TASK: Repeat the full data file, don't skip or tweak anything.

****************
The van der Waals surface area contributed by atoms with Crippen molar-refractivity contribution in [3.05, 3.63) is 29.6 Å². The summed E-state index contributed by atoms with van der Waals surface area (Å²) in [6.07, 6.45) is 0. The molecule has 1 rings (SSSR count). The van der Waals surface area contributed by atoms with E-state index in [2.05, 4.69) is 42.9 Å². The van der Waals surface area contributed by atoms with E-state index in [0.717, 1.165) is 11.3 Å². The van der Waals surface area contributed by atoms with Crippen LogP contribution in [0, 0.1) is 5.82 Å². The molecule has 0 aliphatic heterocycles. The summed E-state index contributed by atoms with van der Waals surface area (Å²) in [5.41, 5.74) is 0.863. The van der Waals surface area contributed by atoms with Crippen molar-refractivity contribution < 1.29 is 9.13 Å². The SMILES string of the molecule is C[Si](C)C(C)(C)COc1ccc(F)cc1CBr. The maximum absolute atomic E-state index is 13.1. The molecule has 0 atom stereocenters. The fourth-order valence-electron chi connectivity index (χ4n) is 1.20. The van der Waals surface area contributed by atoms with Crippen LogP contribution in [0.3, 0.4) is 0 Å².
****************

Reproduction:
The van der Waals surface area contributed by atoms with Crippen molar-refractivity contribution in [3.05, 3.63) is 29.6 Å². The summed E-state index contributed by atoms with van der Waals surface area (Å²) in [6.07, 6.45) is 0. The molecule has 1 rings (SSSR count). The van der Waals surface area contributed by atoms with E-state index in [2.05, 4.69) is 42.9 Å². The van der Waals surface area contributed by atoms with E-state index in [0.717, 1.165) is 11.3 Å². The van der Waals surface area contributed by atoms with Crippen LogP contribution in [0, 0.1) is 5.82 Å². The molecule has 0 aliphatic heterocycles. The summed E-state index contributed by atoms with van der Waals surface area (Å²) in [5.41, 5.74) is 0.863. The van der Waals surface area contributed by atoms with Crippen molar-refractivity contribution < 1.29 is 9.13 Å². The SMILES string of the molecule is C[Si](C)C(C)(C)COc1ccc(F)cc1CBr. The maximum absolute atomic E-state index is 13.1. The molecule has 0 atom stereocenters. The fourth-order valence-electron chi connectivity index (χ4n) is 1.20. The van der Waals surface area contributed by atoms with Crippen LogP contribution in [0.3, 0.4) is 0 Å².